As shown in the map below from the report, there are a few neighborhoods where a family could get by with a full-time worker making $17 or $18 an hour. But for most neighborhoods, the worker really needs to be making more than $20 an hour to get suitable housing, by HUD’s estimates.

(Abell Foundation)

“[Th]ere is no area in Baltimore in which two full-time minimum-wage earners could afford the median rent for a two-bedroom apartment,” writes Garboden.

A large swath of Baltimore’s working population don’t make anywhere near those wages. *The median household income in the city is $41,819, according to Census data; per capita income is $25,062. Meanwhile, 23.3 percent of Baltimore residents, and 34.4 percent of the city’s families, live in poverty. For a family of four, this means just over $24,000 in annual earnings for the household, according to federal guidelines.  

These kinds of figures not only keep poor families priced out of the housing market, they are increasingly kicking middle-class families out as well—a problem that only recently began escalating. Writes Garboden:

In 1998, families earning more than $40,000 per year could generally and housing they could afford in the city. This is no longer the case. Nearly 30 percent of renter families earning between $40,000 and $75,000 in income are burdened by their housing costs. The biggest jump appears to have been in just the last six years, when the number of cost- burdened middle-income renter households shot from 1,800 to more than 7,500.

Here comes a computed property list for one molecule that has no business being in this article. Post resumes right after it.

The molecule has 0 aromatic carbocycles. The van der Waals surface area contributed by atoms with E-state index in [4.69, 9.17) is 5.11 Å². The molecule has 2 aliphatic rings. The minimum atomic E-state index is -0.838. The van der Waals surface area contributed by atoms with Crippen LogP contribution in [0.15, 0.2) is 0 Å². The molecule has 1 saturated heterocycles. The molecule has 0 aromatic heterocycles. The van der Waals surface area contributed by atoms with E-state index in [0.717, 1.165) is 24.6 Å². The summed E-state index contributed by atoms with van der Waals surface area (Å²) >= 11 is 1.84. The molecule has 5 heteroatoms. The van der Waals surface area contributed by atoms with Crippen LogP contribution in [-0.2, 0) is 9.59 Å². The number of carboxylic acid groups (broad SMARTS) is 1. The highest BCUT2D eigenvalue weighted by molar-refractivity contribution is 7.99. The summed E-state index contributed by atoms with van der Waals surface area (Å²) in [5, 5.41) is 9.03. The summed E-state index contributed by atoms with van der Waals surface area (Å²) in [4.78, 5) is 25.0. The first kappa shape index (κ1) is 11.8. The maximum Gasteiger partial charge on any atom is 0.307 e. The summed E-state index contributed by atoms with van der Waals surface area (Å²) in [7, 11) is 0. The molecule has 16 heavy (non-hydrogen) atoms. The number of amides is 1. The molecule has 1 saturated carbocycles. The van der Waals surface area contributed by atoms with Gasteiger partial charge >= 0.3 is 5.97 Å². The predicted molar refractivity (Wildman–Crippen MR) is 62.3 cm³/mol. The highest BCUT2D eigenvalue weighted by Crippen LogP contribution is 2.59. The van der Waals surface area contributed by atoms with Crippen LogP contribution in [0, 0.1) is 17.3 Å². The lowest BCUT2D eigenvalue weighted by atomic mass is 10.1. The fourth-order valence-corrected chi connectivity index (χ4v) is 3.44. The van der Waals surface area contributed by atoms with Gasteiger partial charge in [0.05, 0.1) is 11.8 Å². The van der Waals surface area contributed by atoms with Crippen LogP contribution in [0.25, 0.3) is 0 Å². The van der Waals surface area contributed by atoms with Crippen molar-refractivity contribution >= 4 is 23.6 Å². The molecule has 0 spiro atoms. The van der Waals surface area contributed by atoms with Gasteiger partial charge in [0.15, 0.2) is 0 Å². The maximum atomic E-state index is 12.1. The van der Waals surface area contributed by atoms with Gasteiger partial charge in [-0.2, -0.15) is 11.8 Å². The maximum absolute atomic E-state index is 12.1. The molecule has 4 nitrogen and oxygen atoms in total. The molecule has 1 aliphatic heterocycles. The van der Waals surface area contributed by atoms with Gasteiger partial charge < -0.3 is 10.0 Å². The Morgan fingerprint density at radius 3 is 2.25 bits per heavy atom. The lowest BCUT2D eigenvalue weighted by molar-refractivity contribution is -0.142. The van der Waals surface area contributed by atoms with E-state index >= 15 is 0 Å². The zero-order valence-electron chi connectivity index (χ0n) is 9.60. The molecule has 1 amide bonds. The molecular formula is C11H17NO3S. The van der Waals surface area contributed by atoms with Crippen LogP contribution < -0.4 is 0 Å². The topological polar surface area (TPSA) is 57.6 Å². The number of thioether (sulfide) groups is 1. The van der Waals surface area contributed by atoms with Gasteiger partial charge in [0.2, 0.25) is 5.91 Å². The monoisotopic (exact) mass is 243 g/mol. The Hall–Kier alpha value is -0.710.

More than 56 percent of Baltimore residents are overburdened with rent, meaning that they pay more than 30 percent of their income toward housing costs. A solid one-third of Baltimore workers spend half of their take-home pay on rent. There are only four other cities that have higher percentages of rent-burdened residents: Detroit, Los Angeles, Philadelphia, and Memphis.

(Abell Foundation)

The outcome of this is that Baltimore has become a city of, as Garboden puts it delicately, “frequent unplanned relocations”—which is simply a nice way of saying evictions. And it’s no joke: According to the report, landlords filed for evictions 156,376 times, evicting 7,235 families along the way, and “almost always because they were struggling to pay rent.”

In terms of how Baltimore got to this point, Garboden says it’s complicated, but no different than how many other cities arrived at this rent-is-too-damn-high point. A huge contributor to the dual crisis, says Garboden, was the massive property-grab experienced in Baltimore from 2002 to 2007, during the housing bubble. According to this theory, a bunch of investors bought houses that were badly in need of rehabilitation during that period, with the intention of renovating them for re-sale on the market. However, “When the market collapsed, many investors were left holding properties,” writes Garboden, “which they put on the rental market, driving up rents at a number of price points.”